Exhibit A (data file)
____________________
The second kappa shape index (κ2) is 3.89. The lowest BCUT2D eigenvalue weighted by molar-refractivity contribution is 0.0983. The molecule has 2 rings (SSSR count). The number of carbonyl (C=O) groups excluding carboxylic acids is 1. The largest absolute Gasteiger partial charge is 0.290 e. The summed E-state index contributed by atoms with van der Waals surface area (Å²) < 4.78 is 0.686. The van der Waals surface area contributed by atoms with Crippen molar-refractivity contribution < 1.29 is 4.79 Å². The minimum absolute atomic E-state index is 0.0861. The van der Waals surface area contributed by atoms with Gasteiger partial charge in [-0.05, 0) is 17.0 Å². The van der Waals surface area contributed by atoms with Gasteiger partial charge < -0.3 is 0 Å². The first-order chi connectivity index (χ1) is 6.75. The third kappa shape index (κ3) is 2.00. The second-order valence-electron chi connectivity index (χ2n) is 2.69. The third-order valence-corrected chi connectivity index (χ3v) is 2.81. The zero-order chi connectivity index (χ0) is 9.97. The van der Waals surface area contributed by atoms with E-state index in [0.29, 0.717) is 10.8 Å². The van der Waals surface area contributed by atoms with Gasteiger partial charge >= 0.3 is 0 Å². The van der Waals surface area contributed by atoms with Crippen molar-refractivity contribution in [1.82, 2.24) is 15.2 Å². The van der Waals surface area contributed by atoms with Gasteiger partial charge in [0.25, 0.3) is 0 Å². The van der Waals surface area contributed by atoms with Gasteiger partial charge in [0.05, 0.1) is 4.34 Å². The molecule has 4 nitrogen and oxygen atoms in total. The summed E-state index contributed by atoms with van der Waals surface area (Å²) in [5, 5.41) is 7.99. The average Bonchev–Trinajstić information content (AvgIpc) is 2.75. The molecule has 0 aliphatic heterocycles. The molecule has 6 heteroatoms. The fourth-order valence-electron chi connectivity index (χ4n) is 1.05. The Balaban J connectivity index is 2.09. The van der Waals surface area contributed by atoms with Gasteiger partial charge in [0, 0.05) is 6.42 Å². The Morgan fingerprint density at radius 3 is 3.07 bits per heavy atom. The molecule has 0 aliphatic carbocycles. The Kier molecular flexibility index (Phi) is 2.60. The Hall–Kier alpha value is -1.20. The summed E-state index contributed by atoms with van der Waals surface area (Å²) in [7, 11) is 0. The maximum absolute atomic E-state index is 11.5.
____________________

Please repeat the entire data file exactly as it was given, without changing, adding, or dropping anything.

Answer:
The second kappa shape index (κ2) is 3.89. The lowest BCUT2D eigenvalue weighted by molar-refractivity contribution is 0.0983. The molecule has 2 rings (SSSR count). The number of carbonyl (C=O) groups excluding carboxylic acids is 1. The largest absolute Gasteiger partial charge is 0.290 e. The summed E-state index contributed by atoms with van der Waals surface area (Å²) < 4.78 is 0.686. The van der Waals surface area contributed by atoms with Crippen molar-refractivity contribution < 1.29 is 4.79 Å². The minimum absolute atomic E-state index is 0.0861. The van der Waals surface area contributed by atoms with Gasteiger partial charge in [-0.05, 0) is 17.0 Å². The van der Waals surface area contributed by atoms with Gasteiger partial charge < -0.3 is 0 Å². The first-order chi connectivity index (χ1) is 6.75. The third kappa shape index (κ3) is 2.00. The second-order valence-electron chi connectivity index (χ2n) is 2.69. The third-order valence-corrected chi connectivity index (χ3v) is 2.81. The zero-order chi connectivity index (χ0) is 9.97. The van der Waals surface area contributed by atoms with E-state index in [0.29, 0.717) is 10.8 Å². The van der Waals surface area contributed by atoms with Gasteiger partial charge >= 0.3 is 0 Å². The van der Waals surface area contributed by atoms with Crippen molar-refractivity contribution in [1.82, 2.24) is 15.2 Å². The van der Waals surface area contributed by atoms with Gasteiger partial charge in [0.25, 0.3) is 0 Å². The van der Waals surface area contributed by atoms with Gasteiger partial charge in [0.05, 0.1) is 4.34 Å². The molecule has 4 nitrogen and oxygen atoms in total. The summed E-state index contributed by atoms with van der Waals surface area (Å²) in [5, 5.41) is 7.99. The average Bonchev–Trinajstić information content (AvgIpc) is 2.75. The molecule has 0 aliphatic heterocycles. The molecule has 6 heteroatoms. The fourth-order valence-electron chi connectivity index (χ4n) is 1.05. The Balaban J connectivity index is 2.09. The van der Waals surface area contributed by atoms with Gasteiger partial charge in [0, 0.05) is 6.42 Å². The Morgan fingerprint density at radius 3 is 3.07 bits per heavy atom. The molecule has 0 aliphatic carbocycles. The Kier molecular flexibility index (Phi) is 2.60. The Hall–Kier alpha value is -1.20. The summed E-state index contributed by atoms with van der Waals surface area (Å²) in [7, 11) is 0. The maximum absolute atomic E-state index is 11.5.